For the majority of wine which is drunk within two years of bottling, this is all crucial, as high TPO at bottling quickly erodes shelf life. And for these wines, the wine should be ready for drinking at the point of bottling.  Jung said “During bottling and storage the lowest quantity of oxygen coming into the bottle would be the best way to keep the wine in a ‘ready to drink’ situation.”  Roget added “a high TPO can have a shelf life reduction equivalent to 10 years of oxygen transmission through a Saran-tin screwcap.” He said it’s a “completely different order of magnitude with TPO versus OTR.”

It’s clearly time to focus attention on the moment immediately preceding closure.

CASE STUDY – Reh Kendermann GmbH Weinkellerei

Reh Kendermann (RK) moved from measuring DO to measuring TPO in March 2010, with the purchase of NomaSense equipment.  Their winemaker Phillip Maurer explained that some years ago their contract customers wanted to know about oxygen management, so “we started to measure oxygen input at all the different situations in the cellar – racking, filtration, centrifugation, blending, the whole bottling – tank, filter, filler, bottling line.” 

Measurement, by sampling bulk wine was relatively easy, enabling RK to control the whole process. Flushing pipes, tanks, bottles etc., and blanketing wine with carbon dioxide minimised oxygen uptake. But this only measures DO.

With NomaSense, the TPO is measured and the “main goal is to have a TPO in bottle below 2mg /l.” Maurer added that such a TPO measure is now included as standard in the wine specification for Black Tower and the Kendermanns wines.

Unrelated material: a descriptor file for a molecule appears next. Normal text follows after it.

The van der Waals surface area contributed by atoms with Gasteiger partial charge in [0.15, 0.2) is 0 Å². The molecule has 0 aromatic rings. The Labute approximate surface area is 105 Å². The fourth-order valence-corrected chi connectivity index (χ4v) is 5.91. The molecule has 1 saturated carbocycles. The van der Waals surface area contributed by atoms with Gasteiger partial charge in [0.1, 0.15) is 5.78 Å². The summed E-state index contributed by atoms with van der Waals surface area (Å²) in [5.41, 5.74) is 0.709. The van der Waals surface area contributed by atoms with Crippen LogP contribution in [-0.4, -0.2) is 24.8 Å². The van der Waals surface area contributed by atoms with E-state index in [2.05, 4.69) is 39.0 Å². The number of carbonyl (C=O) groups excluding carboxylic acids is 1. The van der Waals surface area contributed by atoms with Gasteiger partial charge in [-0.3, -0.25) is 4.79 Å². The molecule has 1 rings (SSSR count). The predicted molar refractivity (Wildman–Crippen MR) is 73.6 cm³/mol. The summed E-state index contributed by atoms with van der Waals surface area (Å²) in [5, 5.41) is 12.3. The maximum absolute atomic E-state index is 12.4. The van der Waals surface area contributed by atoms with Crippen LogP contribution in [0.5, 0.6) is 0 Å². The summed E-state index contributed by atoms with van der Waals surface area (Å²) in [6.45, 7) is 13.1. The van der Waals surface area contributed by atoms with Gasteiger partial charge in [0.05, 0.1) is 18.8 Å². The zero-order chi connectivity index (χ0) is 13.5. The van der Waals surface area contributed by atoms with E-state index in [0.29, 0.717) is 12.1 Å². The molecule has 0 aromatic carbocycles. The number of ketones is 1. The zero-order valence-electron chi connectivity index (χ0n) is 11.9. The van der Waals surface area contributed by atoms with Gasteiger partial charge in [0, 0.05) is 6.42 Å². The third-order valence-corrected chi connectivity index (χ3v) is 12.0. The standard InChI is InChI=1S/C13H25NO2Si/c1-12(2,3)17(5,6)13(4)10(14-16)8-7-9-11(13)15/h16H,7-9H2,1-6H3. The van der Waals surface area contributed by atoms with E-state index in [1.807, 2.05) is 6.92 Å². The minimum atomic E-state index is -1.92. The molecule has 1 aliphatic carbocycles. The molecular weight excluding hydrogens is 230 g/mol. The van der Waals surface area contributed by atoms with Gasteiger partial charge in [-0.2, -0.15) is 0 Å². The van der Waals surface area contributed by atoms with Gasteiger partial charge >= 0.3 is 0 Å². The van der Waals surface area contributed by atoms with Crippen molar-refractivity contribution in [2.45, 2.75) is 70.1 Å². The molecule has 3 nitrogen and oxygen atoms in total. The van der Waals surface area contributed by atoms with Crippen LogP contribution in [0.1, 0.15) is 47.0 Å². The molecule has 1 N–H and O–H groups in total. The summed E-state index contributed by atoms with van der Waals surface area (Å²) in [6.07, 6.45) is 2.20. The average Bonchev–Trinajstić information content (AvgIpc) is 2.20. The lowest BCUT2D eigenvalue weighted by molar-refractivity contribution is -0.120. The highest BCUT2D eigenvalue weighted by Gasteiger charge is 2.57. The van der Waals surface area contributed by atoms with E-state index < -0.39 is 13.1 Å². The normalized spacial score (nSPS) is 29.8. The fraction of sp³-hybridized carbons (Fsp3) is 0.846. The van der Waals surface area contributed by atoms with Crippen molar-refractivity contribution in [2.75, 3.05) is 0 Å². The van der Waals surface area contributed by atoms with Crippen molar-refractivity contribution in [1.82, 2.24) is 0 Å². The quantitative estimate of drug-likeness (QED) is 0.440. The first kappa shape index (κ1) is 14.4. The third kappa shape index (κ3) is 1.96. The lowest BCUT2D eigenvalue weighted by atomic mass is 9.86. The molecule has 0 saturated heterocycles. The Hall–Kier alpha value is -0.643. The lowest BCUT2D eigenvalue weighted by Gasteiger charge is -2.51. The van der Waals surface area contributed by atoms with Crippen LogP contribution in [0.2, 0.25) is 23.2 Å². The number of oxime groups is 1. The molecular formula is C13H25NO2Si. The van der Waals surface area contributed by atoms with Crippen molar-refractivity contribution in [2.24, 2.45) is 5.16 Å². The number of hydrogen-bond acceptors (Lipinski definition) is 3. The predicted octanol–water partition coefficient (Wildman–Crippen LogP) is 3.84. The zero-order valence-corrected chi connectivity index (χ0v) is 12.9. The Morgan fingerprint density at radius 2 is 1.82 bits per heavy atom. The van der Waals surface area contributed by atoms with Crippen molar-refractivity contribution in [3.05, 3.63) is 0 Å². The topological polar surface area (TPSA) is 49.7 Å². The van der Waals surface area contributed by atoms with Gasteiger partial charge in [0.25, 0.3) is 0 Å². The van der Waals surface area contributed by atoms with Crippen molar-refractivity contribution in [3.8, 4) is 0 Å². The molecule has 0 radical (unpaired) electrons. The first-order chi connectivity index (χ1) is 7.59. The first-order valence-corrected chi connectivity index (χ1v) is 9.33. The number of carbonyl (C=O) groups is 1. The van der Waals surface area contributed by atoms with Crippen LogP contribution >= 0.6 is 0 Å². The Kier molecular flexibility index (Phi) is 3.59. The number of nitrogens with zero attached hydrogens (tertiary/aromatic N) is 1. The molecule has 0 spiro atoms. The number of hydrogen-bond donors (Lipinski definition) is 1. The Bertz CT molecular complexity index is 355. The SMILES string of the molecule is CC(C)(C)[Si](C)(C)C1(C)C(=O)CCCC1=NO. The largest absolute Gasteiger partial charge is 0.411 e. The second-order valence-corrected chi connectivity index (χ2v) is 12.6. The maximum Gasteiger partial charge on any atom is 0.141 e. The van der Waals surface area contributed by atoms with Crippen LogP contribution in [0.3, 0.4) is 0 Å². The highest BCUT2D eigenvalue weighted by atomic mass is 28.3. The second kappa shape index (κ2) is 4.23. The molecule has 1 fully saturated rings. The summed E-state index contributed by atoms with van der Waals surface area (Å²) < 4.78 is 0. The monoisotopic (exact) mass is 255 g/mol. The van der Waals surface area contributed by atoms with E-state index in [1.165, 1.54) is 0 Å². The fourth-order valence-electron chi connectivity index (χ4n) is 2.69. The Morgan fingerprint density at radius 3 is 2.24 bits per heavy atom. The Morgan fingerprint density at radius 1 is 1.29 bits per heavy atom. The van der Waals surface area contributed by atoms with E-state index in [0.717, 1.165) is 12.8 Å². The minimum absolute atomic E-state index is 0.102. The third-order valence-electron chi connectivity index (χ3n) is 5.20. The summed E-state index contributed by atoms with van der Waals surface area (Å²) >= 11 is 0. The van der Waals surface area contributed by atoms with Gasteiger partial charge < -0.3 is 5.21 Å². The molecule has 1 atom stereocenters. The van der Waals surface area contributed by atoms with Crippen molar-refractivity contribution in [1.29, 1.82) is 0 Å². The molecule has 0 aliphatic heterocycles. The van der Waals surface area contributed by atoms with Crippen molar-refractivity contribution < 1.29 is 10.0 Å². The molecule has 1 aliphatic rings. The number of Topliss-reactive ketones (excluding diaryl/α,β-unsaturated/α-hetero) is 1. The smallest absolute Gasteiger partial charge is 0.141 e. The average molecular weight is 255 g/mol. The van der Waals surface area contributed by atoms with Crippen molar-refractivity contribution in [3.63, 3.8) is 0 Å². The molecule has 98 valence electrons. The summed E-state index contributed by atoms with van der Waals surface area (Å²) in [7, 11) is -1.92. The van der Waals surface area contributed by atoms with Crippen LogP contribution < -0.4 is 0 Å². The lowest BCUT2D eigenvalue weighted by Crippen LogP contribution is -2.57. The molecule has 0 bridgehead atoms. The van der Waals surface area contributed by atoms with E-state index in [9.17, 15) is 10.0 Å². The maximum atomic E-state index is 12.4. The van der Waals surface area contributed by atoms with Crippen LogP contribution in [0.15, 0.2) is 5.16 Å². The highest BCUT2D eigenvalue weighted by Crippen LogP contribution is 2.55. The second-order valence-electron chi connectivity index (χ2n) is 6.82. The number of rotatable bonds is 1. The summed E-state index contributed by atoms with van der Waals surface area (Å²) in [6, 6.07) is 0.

Comments

5 Responses to “DO + HO = TPO (the new equation for successful bottling)”

  1. sigi hiss Says:

    hi sally, extremly interesting – thanks for publishing.

    regards sigi

  2. Jim Peck Says:

    I ran these calculations fifteen years ago when at Gallo, comparing the mg of oxygen in a bottle resulting from DO and headspace vs OTR. It suprised me and absolutly shocked the winemakers. If you do a proper job of headspace purging, a wine can be bottled with lower SO2. Our Technology department at G3 did a lot of DOE work on our mobile bottling lines optimizing the purging of oxygen from the headspace.

  3. Sally Says:

    Thanks for your comment Jim. Did you come up with a definitive protocol of headspace purging at bottling (share?), and by how much were you able to reduce SO2 levels? Any inherent risks with mobile lines versus factory bottling lines? Sally

  4. Malcolm Says:

    Well said Jim. We have discussed this a year or two back. It just goes to show that slavishly following a 0.8ppm regime for SO2 at bottling is not the total story. TPO – including the O2 in the closure in the case of cylindrical closures and well as DO in wine and O2 in the headpsace must be considered. OTR comes later in the life of the wine.

    Cheers, Malcolm

  5. Homan Says:

    Many thanks. Very interesting publication. I believe it particularly useful for cool climate winemaking.

    Cheers,